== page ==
I want to pay particular attention at this point to two songs; firstly "Sorrows of the Moon" (which has since become my long standing favourite Celtic Frost tune) and "Caress into Oblivion." These songs dripped with atmosphere; the opening of "Caress into Oblivion" conjured visions of foreign evil, ancient evil, the kind of languid evil involved in indulgent satanic rites, of ancient mysteries, of opium induced nightmares and genteel horror. This theme of hidden knowledge, of evil lurking below the surface, and the mourning of the loss of this lore carries on into tunes like "I Won't Dance" and "Rex Irae." Tom Warriors indolent vocals and the ethereal tones of some guitar passages (notably the trade-off solos in "Rex Irae") painted a new vista, a new way of imagining the mystery of evil, and over time this music opened my imagination and drew me in like few albums have been able to do since.
I guess at this stage I should address "One in Their Pride", perhaps the biggest single problem most people have with this album. This track is just a bunch of simple drum machine beats played under some sound bites of NASA missions. There is likely very little that could have torn you out of the world of Pandemonium more abruptly than that song, and I consider it to be one of the Frost's biggest mistakes. After taking the time and effort to draw you into their world of ancient magic and mystery, Celtic Frost violently kicked you straight out into the blandness of technology. I'm sure this track was designed to be the "Danse Macabre" or "Tears in a Prophets Dream" of Into the Pandemonium, but whereas those tracks added layers of misty atmosphere to their respective albums, "One in Their Pride" had the opposite effect. My solution was simple — a tape version that simply excluded it and my immersion was preserved.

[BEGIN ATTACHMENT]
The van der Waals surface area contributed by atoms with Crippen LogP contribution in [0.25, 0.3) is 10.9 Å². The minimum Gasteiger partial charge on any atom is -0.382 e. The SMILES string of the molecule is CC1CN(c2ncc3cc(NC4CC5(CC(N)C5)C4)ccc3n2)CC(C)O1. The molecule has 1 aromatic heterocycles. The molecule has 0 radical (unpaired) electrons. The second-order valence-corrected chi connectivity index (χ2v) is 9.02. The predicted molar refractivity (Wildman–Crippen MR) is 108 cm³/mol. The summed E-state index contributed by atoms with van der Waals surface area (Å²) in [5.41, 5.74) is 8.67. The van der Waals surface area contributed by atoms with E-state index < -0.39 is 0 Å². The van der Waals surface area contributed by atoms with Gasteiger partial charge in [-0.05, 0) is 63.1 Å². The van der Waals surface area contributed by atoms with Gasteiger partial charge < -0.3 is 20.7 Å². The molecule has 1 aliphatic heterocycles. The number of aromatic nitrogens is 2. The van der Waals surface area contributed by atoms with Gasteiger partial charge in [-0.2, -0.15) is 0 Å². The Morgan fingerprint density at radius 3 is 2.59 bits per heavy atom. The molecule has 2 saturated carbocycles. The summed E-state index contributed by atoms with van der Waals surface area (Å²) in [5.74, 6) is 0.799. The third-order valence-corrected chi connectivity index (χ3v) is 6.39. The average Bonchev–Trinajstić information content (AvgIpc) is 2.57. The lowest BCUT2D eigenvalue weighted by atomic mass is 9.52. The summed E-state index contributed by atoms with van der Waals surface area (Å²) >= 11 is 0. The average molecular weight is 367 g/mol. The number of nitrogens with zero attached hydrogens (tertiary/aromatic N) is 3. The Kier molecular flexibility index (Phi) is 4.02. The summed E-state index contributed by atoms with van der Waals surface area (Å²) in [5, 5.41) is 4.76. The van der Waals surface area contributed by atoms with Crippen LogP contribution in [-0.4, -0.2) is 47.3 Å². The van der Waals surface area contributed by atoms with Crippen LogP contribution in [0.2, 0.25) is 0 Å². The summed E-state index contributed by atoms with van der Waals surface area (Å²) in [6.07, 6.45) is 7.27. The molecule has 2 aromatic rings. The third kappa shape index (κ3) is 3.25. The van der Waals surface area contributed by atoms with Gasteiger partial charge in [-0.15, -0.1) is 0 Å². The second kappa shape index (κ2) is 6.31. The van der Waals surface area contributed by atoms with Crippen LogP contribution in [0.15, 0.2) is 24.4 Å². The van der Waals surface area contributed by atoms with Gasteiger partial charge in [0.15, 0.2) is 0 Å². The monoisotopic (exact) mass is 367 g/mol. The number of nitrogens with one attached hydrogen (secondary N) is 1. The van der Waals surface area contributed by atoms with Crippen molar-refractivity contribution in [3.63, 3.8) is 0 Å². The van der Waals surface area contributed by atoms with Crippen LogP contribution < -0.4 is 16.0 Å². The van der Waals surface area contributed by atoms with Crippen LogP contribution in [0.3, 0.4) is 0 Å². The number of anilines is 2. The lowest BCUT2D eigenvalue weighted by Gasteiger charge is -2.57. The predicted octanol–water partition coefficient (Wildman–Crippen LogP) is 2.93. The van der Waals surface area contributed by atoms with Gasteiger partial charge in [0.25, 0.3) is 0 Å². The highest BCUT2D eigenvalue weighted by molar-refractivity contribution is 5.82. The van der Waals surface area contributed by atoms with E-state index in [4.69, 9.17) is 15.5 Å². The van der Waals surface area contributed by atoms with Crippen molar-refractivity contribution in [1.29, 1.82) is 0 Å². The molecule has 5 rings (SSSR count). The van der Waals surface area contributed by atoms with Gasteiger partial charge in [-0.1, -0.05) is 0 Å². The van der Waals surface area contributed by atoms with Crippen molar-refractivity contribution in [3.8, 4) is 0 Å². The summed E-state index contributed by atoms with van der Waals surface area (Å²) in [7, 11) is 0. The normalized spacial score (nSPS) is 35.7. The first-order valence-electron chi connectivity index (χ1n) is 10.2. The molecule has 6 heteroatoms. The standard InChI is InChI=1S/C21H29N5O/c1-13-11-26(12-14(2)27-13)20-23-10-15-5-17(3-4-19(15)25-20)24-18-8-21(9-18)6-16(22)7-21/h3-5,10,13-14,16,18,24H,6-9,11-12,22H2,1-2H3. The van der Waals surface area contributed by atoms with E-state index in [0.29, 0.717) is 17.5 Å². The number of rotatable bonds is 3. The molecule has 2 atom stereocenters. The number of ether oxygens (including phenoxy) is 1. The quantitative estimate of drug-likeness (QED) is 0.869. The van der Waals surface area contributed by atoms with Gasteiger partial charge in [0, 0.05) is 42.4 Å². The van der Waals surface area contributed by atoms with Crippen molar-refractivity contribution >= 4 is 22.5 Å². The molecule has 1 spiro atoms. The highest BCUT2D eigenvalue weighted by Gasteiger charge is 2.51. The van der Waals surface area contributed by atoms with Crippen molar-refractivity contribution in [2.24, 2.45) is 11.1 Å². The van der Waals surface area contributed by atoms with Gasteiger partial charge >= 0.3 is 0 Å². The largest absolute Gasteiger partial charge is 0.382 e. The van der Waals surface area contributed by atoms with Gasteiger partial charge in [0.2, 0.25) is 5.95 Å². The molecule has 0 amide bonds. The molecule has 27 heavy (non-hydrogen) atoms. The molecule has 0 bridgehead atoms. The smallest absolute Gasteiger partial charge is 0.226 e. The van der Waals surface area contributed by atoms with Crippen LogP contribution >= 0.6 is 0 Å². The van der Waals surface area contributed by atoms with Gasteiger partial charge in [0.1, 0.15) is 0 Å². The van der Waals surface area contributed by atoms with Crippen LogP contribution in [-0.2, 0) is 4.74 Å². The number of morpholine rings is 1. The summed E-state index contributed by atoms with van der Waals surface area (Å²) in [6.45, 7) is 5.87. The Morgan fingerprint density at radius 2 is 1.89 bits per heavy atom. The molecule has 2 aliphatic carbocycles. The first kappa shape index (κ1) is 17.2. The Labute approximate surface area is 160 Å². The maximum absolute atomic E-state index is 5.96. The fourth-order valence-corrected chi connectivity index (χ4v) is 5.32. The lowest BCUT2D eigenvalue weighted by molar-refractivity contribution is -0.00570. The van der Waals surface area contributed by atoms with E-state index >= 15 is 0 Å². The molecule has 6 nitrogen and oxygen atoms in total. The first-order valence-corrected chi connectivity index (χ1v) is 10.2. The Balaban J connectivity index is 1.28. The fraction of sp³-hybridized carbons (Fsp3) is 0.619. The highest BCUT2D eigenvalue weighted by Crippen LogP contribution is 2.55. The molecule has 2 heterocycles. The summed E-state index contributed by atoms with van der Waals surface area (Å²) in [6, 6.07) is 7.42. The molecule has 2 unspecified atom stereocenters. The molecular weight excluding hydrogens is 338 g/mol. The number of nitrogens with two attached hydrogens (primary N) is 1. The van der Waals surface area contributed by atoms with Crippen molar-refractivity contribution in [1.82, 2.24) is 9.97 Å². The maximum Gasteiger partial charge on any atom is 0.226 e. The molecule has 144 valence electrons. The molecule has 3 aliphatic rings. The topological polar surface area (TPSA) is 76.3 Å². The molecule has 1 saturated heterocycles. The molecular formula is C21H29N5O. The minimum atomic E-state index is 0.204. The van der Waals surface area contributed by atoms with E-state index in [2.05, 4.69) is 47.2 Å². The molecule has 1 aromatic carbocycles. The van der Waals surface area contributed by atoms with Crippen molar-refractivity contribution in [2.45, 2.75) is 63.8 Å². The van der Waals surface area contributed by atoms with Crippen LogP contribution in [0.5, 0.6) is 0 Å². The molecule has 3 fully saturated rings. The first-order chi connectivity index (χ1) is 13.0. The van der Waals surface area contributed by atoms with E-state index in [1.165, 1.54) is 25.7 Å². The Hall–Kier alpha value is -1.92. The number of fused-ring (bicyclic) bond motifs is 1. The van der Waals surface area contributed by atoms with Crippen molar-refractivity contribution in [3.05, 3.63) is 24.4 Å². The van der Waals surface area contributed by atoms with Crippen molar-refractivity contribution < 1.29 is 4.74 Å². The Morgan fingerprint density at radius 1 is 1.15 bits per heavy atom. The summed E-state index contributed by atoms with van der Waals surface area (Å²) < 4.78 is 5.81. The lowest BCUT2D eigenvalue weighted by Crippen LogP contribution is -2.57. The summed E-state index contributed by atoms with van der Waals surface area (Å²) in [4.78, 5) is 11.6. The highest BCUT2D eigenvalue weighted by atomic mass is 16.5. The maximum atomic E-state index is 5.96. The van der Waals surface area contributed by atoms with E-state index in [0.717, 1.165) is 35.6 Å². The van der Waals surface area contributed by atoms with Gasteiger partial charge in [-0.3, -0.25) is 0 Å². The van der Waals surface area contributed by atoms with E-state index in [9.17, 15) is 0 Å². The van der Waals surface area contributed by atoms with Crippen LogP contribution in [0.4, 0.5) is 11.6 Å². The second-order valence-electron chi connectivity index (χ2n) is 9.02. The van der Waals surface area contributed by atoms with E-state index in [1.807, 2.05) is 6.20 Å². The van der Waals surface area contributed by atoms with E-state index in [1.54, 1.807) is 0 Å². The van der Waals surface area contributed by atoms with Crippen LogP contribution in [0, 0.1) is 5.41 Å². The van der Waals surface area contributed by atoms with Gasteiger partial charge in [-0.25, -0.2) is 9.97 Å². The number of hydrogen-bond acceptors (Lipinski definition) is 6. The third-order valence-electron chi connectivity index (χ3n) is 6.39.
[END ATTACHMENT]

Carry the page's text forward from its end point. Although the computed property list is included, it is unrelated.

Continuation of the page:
Musically there was little progression; Tom Warrior's solos in particular were still rambling and directionless (although the guitar tone suited the album a lot better), and the riffs were still simplistic. Simplicity is not a criticism for in this case it facilitated some very memorable riffs and songs; songs that to this day I can still thoroughly enjoy listening to as much as that first time I heard them. Celtic Frost is the one band that has endured for me and it was awesome to see them come back with the incredible Monotheist, but it will always be Into the Pandemonium that defined them to me. Call it progressive, call it avant-garde, call it what you want, but it was different and it was magical. I have no doubt in my mind that it accomplished what it was intended to and realized whatever vision Mr. Warrior had in his mind.
For those who have yet to hear this album, you owe it to yourself to give it the time necessary to sink in before passing judgment. Its simplicity is deceptive and there is a lot happening just under the surface in terms of melody and meaning. For those who have dismissed it I would urge you to listen to it again. Get rid of "One in Their Pride" from the track list and let the feeling of ancient mysticism wash over you.